Based on what aka pedro posted...... it looks like the material the screws are going into is already larger than the shank of the screw unless the close up picture is not your actual piece. Those are basically self tapping screws and should not need to be pre-tapped. I agree 100% with the soap on the screw.
 
  #4  
Old 04-19-19, 03:37 AM
Member
Join Date: Jan 2013
Location: U.S.A.
Posts: 1,701
Likes Received: 2
Yes, much easier to see with the pictures resized. I'm missing something between the first picture and the second and third pictures though, so will mention just the last two. And in that regard I agree with PJ; it looks like the holes in the semi-transparent amber piece are already large enough, possibly even already too large. But with that piece and the black flange separated, do the screws drop into the holes in the black flange? If not, I'm thinking that what you have is a matter of the threads biting into both pieces and binding up. If that's the case, you would need to either open the holes in the black flange so that the screws drop in, or make sure the two pieces are tight to each other before running the screws in.
 
  #5  
Old 04-19-19, 08:30 AM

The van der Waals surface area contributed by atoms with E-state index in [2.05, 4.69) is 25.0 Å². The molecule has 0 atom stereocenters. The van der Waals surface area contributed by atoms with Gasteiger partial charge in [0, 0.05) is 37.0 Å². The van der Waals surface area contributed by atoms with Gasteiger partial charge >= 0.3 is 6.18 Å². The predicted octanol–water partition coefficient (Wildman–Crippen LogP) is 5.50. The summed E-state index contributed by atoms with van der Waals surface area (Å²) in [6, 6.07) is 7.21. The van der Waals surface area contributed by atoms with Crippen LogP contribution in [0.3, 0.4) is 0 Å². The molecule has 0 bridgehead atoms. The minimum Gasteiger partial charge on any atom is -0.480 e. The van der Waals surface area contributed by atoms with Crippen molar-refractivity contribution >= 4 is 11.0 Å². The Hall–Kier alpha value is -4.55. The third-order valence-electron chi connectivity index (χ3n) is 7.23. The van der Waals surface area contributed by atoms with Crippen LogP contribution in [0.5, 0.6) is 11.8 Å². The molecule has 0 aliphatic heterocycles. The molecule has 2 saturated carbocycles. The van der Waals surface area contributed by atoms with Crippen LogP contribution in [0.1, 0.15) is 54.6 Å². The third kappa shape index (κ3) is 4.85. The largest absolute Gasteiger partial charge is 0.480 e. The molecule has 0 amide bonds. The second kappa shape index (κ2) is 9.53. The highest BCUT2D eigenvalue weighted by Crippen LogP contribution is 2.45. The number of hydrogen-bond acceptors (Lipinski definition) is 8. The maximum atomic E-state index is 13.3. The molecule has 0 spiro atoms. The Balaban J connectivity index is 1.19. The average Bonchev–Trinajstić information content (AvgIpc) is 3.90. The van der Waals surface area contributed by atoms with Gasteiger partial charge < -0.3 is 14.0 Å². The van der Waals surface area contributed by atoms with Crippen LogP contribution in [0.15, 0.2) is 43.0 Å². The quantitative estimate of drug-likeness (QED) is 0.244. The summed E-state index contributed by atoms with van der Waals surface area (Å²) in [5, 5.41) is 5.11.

Member
Thread Starter
Join Date: Apr 2019
Location: USA
Posts: 2
Pedro, PJ, thank you both!

The screws do drop in to the black flange part, they don't need to be screwed through there. I put it up tight against the amber part and attempt to screw it in, but I meet a lot of resistance at the last part, and am unable to screw in completely. I will try some sort of soap/lubricant on my next attempt. The amber plastic is a machined part that is being manufactured for us and we were considering a request to make those 4 screw holes a tad larger. However, you both said that the holes look larger than the screw, but it does not feel that way.

The black plastic in the first picture is the old model of the same part (the broken one). It fit great in that piece, but we have a new manufacturer doing this amber piece. This area currently seems to be the only issue left.
 
  #6  
Old 04-19-19, 09:41 AM
Member
Join Date: Oct 2015
Location: Ct.,USA